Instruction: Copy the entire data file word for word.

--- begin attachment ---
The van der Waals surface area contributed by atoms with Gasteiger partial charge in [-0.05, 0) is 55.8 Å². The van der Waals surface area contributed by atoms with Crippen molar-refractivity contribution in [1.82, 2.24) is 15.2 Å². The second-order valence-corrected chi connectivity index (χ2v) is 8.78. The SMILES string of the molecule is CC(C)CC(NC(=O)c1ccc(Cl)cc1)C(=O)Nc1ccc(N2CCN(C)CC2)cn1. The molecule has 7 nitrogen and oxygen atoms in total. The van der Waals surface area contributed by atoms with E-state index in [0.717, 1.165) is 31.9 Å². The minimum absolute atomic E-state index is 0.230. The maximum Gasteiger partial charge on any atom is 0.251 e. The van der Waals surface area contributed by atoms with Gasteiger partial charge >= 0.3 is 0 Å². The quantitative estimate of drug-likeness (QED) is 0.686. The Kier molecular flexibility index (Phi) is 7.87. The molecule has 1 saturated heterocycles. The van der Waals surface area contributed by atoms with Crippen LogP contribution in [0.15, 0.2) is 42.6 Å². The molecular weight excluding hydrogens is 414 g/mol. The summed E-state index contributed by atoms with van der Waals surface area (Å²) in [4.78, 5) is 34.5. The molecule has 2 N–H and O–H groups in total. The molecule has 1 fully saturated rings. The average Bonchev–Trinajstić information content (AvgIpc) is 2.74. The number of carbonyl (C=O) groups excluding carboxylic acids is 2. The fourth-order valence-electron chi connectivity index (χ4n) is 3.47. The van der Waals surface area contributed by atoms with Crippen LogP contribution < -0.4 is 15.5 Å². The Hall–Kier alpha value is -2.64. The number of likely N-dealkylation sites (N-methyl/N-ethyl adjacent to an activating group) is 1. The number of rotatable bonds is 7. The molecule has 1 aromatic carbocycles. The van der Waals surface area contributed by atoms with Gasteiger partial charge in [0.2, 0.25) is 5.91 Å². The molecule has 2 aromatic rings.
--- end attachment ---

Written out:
The van der Waals surface area contributed by atoms with Gasteiger partial charge in [-0.05, 0) is 55.8 Å². The van der Waals surface area contributed by atoms with Crippen molar-refractivity contribution in [1.82, 2.24) is 15.2 Å². The second-order valence-corrected chi connectivity index (χ2v) is 8.78. The SMILES string of the molecule is CC(C)CC(NC(=O)c1ccc(Cl)cc1)C(=O)Nc1ccc(N2CCN(C)CC2)cn1. The molecule has 7 nitrogen and oxygen atoms in total. The van der Waals surface area contributed by atoms with E-state index in [0.717, 1.165) is 31.9 Å². The minimum absolute atomic E-state index is 0.230. The maximum Gasteiger partial charge on any atom is 0.251 e. The van der Waals surface area contributed by atoms with Gasteiger partial charge >= 0.3 is 0 Å². The quantitative estimate of drug-likeness (QED) is 0.686. The Kier molecular flexibility index (Phi) is 7.87. The molecule has 1 saturated heterocycles. The van der Waals surface area contributed by atoms with Crippen LogP contribution in [0.15, 0.2) is 42.6 Å². The molecular weight excluding hydrogens is 414 g/mol. The summed E-state index contributed by atoms with van der Waals surface area (Å²) in [4.78, 5) is 34.5. The molecule has 2 N–H and O–H groups in total. The molecule has 1 fully saturated rings. The average Bonchev–Trinajstić information content (AvgIpc) is 2.74. The number of carbonyl (C=O) groups excluding carboxylic acids is 2. The fourth-order valence-electron chi connectivity index (χ4n) is 3.47. The van der Waals surface area contributed by atoms with Crippen LogP contribution < -0.4 is 15.5 Å². The Hall–Kier alpha value is -2.64. The number of likely N-dealkylation sites (N-methyl/N-ethyl adjacent to an activating group) is 1. The number of rotatable bonds is 7. The molecule has 1 aromatic carbocycles. The van der Waals surface area contributed by atoms with Gasteiger partial charge in [0.2, 0.25) is 5.91 Å². The molecule has 2 aromatic rings.